And an optical write head according to a second aspect of the present invention is a head which collects and projects light outputted from an light-emitting element array chip having light-emitting elements arranged in line on a photosensitive member through a resin lens array formed by stacking one over another a plurality of resin lens plates each having spherical or aspherical microlenses regularly arranged at specific intervals on a flat plate, and the resin lens plate has projections outside the area in which lenses are formed on one surface and depressions to be fitted to these projections formed outside the area in which lenses are formed on the other surface, and the resin lens array is formed by stacking the resin lens plates one over another through fitting the projections and the depressions to each other.

Furthermore, an optical write head according to a third aspect of the present invention is a head which collects and projects light outputted from an light-emitting element array chip having light-emitting elements arranged in line on a photosensitive member through a resin lens array formed by stacking one over another a plurality of resin lens plates each having spherical or aspherical microlenses regularly arranged at specific intervals on a flat plate, and the resin lens array is housed in an opening formed in a supporting means for supporting the resin lens array and is supported by the supporting means through engaging portions having projections at the opening side.

BRIEF DESCRIPTION OF THE DRAWINGS

FIG. 1 is a sectional view taken perpendicularly to the longitudinal direction of an optical write head to be mounted on a conventional electro-photographic printer.

FIG. 2A is a plan view of a resin lens array according to a first embodiment.

FIG. 2B is a side view of the resin lens array according to the first embodiment.

FIG. 3 is a magnified side view of the resin lens array.

FIG. 4A is a plan view showing another example of a resin lens array.

FIG. 4B is a side view showing said another example of the resin lens array.

FIG. 5 is a diagram showing the conditions of film type, film thickness and number of layers in case of simulating the transmittance depending on an AR-coated film.

FIG. 6 is a diagram showing the relation between transmittance and wavelength in case of forming a two-layer AR coat film.

FIG. 7 is a diagram showing the relation between transmittance and wavelength in case of forming a three-layer AR coat film.

FIG. 8 is a diagram showing the relation between transmittance and wavelength in case of forming a four-layer AR coat film.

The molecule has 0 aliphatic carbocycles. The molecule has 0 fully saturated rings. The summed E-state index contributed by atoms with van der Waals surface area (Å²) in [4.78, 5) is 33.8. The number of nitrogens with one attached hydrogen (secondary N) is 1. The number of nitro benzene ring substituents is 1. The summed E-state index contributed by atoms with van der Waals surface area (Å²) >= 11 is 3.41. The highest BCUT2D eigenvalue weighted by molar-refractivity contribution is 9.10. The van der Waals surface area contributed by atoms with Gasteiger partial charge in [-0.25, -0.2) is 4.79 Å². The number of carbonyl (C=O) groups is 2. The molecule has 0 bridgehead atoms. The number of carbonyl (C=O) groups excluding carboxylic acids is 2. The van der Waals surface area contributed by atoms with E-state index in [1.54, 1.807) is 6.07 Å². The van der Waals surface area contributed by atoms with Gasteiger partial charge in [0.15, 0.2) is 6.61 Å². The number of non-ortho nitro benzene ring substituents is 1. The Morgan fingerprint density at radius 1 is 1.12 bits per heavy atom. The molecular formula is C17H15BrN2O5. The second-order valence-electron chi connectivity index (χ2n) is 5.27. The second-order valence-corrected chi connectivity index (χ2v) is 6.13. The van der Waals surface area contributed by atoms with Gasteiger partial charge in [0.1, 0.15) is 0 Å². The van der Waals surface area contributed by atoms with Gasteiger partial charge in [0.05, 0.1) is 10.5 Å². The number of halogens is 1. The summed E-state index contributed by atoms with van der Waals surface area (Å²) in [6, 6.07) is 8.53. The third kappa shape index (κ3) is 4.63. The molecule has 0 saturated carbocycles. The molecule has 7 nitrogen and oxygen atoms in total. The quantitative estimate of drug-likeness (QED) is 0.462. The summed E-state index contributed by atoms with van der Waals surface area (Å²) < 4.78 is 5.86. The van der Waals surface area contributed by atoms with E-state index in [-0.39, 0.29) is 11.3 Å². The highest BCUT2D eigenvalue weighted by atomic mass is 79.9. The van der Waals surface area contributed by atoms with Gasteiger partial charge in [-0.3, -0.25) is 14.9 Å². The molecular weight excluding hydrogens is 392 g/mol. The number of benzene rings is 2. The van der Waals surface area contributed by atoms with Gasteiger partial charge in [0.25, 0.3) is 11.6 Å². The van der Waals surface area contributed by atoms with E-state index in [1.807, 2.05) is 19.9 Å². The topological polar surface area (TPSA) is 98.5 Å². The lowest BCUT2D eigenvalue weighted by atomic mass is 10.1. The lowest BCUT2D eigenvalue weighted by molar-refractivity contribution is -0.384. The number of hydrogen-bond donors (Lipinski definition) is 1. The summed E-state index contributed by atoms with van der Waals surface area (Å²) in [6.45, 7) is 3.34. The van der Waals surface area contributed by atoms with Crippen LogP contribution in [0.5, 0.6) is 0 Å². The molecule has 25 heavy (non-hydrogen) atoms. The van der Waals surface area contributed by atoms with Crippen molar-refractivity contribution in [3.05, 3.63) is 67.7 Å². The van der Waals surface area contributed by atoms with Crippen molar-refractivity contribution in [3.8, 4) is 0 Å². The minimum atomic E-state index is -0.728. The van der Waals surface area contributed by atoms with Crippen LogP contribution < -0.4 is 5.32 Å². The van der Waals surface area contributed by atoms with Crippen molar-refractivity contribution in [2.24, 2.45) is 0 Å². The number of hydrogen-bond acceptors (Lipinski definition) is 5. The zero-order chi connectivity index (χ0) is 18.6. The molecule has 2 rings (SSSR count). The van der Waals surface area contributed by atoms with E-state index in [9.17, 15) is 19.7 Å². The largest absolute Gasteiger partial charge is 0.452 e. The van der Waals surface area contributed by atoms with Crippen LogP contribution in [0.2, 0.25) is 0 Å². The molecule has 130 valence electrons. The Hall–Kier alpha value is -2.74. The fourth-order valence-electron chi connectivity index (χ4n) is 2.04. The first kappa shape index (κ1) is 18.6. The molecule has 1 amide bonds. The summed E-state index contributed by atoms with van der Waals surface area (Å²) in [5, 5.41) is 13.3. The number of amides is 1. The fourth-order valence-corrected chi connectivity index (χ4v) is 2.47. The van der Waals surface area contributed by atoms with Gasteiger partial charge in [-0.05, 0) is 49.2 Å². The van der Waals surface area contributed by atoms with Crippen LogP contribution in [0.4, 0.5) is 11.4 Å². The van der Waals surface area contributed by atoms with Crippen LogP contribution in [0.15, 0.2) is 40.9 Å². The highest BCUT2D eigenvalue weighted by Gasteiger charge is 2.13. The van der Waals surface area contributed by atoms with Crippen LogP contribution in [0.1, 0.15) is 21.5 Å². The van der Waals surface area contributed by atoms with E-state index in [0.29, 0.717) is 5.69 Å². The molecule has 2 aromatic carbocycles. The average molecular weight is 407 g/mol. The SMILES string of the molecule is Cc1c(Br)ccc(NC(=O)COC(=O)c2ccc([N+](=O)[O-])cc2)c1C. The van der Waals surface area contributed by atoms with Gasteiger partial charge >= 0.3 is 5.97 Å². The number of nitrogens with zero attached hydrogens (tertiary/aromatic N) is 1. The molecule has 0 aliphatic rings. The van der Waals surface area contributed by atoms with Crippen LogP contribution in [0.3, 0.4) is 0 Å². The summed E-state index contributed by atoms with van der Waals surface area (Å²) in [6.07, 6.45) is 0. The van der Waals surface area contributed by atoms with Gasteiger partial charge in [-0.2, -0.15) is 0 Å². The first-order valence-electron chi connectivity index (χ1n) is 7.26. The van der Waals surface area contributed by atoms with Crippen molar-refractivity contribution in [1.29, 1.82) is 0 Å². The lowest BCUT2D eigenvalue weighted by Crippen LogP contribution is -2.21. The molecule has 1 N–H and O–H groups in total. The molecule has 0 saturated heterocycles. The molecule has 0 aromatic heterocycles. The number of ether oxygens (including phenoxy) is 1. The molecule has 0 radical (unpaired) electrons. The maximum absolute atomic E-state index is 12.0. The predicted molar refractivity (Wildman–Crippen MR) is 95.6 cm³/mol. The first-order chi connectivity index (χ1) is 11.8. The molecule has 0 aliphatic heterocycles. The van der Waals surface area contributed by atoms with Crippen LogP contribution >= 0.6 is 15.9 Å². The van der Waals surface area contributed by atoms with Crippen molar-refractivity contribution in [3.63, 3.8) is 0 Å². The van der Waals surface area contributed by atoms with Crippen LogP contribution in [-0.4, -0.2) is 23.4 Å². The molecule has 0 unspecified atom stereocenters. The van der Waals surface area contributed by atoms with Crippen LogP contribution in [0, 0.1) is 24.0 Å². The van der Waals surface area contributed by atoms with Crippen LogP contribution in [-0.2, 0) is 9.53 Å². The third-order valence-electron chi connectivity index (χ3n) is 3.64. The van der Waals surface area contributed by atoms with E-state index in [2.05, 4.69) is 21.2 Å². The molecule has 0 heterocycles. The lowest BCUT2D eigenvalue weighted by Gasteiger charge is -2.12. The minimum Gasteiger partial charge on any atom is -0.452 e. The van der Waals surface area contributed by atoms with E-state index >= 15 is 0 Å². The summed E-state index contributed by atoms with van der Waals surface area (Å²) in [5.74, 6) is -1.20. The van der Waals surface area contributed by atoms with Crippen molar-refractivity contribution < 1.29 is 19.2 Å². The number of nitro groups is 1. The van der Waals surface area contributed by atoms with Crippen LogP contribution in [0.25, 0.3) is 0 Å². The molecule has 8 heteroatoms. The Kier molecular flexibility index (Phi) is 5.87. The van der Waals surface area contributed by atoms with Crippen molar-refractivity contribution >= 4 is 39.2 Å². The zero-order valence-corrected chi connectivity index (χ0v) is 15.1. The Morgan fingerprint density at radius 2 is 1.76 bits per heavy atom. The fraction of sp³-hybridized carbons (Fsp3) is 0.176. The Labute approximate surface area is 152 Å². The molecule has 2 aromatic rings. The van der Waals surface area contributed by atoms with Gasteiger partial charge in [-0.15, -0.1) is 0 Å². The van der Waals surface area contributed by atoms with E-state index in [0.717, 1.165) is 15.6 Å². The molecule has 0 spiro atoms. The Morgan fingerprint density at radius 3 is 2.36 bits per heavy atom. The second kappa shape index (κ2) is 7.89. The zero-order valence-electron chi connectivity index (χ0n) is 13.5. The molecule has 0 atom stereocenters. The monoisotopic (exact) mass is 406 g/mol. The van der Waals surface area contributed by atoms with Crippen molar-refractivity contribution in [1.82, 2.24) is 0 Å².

FIG. 9 is a diagram showing the relation between transmittance and wavelength in case of forming a five-layer AR coat film.

FIG. 10A is a plan view of an optical write head according to a second embodiment.

FIG. 10B is a front view, partly in section, of an optical write head according to the second embodiment.

FIG. 10C is a sectional view taken perpendicularly to the longitudinal direction of an optical write head according to the second embodiment.

FIG. 11 is a magnified sectional view of an optical write head.

FIG. 12 is a perspective view of a heat sink and a substrate.

FIG. 13 is a magnified sectional view showing a variant example of an optical write head.

FIG. 14A is a sectional view of the middle part of an optical write head according to a third embodiment taken perpendicularly to the longitudinal direction of the head.

FIG. 14B is a partial front view of the optical write head according to the third embodiment.

FIG. 15 is a perspective view of a lens holder and a resin lens array.

FIG. 16 is a sectional view of an end portion in the longitudinal direction of the lens holder and the resin lens array taken along to the longitudinal direction of them.

FIG. 17 is a sectional view taken along line BB′ of FIG. 14.

FIG. 18 is a diagram showing an equivalent circuit of a self-scanning light-emitting element array.

BEST MODE FOR CARRYING OUT THE INVENTION

Next, a first embodiment of the present invention is described with reference to the drawings.

A resin lens array according to the first embodiment of the present invention is formed by closely stacking resin lens plates each having a number of lenses formed on one or both faces of itself one over another so as to have at least three surfaces having lenses formed. FIG. 2A is a plan view of a resin lens array according to the first embodiment to be mounted on an optical write head, FIG. 2B is a side view of the resin lens array and FIG. 3 is a magnified side view of the resin lens array.

A resin lens array 10 is composed of three resin lens plates 12. The resin lens plate 12 is in the shape of a narrow and long rectangle, and has a number of convex microlenses arranged in a lens forming area 18 of the middle part of it. The microlenses are formed on both faces of the resin lens plate 12. A convex microlens formed in the resin lens plate 12 may be either a spherical lens or an aspherical lens.